Radon is a colourless and odourless gas that is present in all areas of the UK in varying quantities. It is released during the natural radioactive decay of heavier elements such as Uranium 238 and seeps through the soil into the air.
Outdoors, the amount of Radon gas in the air is harmless – even in areas such as Cornwall where local geology means that more of the gas is present, outdoor levels are below 4 Bq/M3 (Becquerels per cubic metre of air is the measure of how much Radioactive matter is present in the air).
The risk from Radon Gas is elevated indoors where poor airflow means that the gas can become more concentrated. On average, in a UK home, the amount of Radon is below 20 Bq/M3. Public Health England recommend that the safe level of exposure to Radon is 100 Bq/M3, and that action must be taken if levels exceed 200 Bq/M3.
As a radioactive element, Radon decays through nuclear fission – the atom splits in two parts and releases energy. This is the same process that powers nuclear reactors but occurs in nature at infinitesimally low levels.
Radon has a relatively short half-life (the time taken for half of the atoms present to decay) of just under 4 days. Radon decays into an element called Polonium and releases a high energy alpha particle. Polonium is radioactive, with a shorter half-life than Radon – around 3 minutes – it undergoes a similar decay process releasing another alpha particle before it becomes lead.
If radon has been inhaled, it can become trapped in the body and the alpha particles that are released during the decay process can damage the cells of your lungs and airways.
Ionising radiation damages the cells in many ways, but the most dangerous is disruption to DNA in the cell nucleus. Damaged cells can develop into lung cancer – in fact, radon exposure is the most common cause of lung cancer in non-smokers.
If you live in an area which is at higher risk from Radon gas, then you should take steps to reduce your exposure.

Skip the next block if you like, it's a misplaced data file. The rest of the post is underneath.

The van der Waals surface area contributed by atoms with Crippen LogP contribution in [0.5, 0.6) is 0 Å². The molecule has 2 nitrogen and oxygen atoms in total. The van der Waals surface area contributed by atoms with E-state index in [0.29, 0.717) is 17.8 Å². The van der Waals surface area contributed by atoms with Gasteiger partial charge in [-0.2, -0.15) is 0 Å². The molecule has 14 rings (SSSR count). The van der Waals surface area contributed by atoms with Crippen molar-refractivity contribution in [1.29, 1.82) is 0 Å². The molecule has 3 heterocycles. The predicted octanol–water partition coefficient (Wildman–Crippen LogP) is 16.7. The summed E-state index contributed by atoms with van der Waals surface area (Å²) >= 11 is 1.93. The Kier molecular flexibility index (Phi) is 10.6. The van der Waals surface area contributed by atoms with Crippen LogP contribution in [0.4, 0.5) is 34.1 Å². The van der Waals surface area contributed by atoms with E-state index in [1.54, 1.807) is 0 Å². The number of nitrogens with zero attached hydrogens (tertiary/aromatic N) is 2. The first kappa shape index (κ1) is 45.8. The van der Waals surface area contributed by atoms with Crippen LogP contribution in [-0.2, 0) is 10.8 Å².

The first thing to do is to arrange for a radon detector to be installed in your home. This monitors the presence of Radon to determine if it is above safe levels.
If Radon levels exceed the safe levels of 100 Bq/M3 you need to act. The most effective way to reduce radon concentrations is through improved ventilation. Good airflow through a property prevents the concentration of the gas from reaching unsafe levels.
Positive Input Ventilation Systems work by drawing fresh air into a building from outside and pushing that fresh air through all rooms before expelling it out of the house. Such systems use very little energy and run all the time keeping your air fresh.
If you are concerned what impact the Radon levels in your property might have on your health, please contact us today to book a free survey from one of our local specialists who will be able to measure the amount of radon gas present and make recommendations about the best course of action.
One of our local experts will contact you to learn more about your problems, offer free expert advice and make recommendations for a permanent solution.
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